Techniques used to create continent catheterizable channels: A comparison of long-term results in children
Urology Sep 02, 2017
Polm PD, et al. Â In this study, longÂterm results of three different techniques applied to create continent catheterizable channels (CCCs) in children in a single institution were compared. 52% require surgical revision, while catheterizable channel is an effective solution for children who cannot perform urethral catheterization. Since no differences were observed in outcome between appendicovesicostomy (APV), tubularized bladder flap (TBF) and Monti, they reveal that a TBF CCC is a good alternative for the APV. Whether the appendix is not available and bladder volume is sufficient, a TBF channel is preferred to a Monti channel. MethodsGo to Original
- Researchers retrospectively collected data from 112 children who had a CCC [appendicovesicostomy (APV), tubularized bladder flap (TBF) or Monti] created between December 1995 and December 2013.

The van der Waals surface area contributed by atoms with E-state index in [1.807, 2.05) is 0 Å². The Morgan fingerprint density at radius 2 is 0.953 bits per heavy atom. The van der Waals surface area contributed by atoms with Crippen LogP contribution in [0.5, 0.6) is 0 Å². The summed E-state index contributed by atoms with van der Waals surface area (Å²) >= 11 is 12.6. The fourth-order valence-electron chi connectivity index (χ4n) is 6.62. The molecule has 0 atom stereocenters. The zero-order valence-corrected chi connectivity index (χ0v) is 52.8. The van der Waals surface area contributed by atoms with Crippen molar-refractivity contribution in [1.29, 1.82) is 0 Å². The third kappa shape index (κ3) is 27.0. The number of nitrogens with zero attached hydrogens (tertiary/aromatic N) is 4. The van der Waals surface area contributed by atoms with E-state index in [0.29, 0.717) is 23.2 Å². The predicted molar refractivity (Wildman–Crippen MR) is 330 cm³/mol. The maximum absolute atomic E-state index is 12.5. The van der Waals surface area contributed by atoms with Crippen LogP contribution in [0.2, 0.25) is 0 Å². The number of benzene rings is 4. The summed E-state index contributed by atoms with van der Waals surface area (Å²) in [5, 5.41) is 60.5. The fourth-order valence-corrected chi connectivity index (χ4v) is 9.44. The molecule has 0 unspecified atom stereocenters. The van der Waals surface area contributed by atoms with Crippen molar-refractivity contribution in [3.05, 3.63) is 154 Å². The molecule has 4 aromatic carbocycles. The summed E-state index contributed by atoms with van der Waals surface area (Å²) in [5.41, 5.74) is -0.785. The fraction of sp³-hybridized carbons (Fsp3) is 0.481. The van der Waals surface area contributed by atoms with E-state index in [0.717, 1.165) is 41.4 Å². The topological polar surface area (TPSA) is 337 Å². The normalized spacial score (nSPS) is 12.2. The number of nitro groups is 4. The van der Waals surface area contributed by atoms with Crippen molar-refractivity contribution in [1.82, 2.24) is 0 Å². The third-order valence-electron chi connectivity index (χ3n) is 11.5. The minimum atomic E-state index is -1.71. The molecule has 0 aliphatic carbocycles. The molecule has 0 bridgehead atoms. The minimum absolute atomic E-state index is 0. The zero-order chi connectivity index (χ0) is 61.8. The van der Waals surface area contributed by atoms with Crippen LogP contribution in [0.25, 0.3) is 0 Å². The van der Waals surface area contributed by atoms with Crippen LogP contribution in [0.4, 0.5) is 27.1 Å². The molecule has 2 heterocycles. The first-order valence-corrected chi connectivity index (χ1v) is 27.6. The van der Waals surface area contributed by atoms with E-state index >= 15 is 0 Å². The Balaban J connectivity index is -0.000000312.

- Revision-free survival was considered as a primary endpoint, while channel stenosis, incontinence, and false channel requiring revision were considered as secondary endpoints.
- They examined time-to-event survival applying a Kaplan-Meier survival curve.
- They distinguished a sum of 117 CCCs with median follow-up of 85 months.
- They demonstrated that surgical revision was required in 52%, with no significant difference between the different techniques.
- As per the data, major revision was required in 27% of the cases and significantly more often in Monti channels.
- In 7%, complete revision was required.
- In 33%, stenosis requiring revision was seen.
- Furthermore, a false channel was formed in 9% of the cases.
- They found incontinence with a low leak point pressure in 12%.
- Remarkably, a time-to-event analysis with a Kaplan-Meier curve displayed no significant differences between the three techniques.
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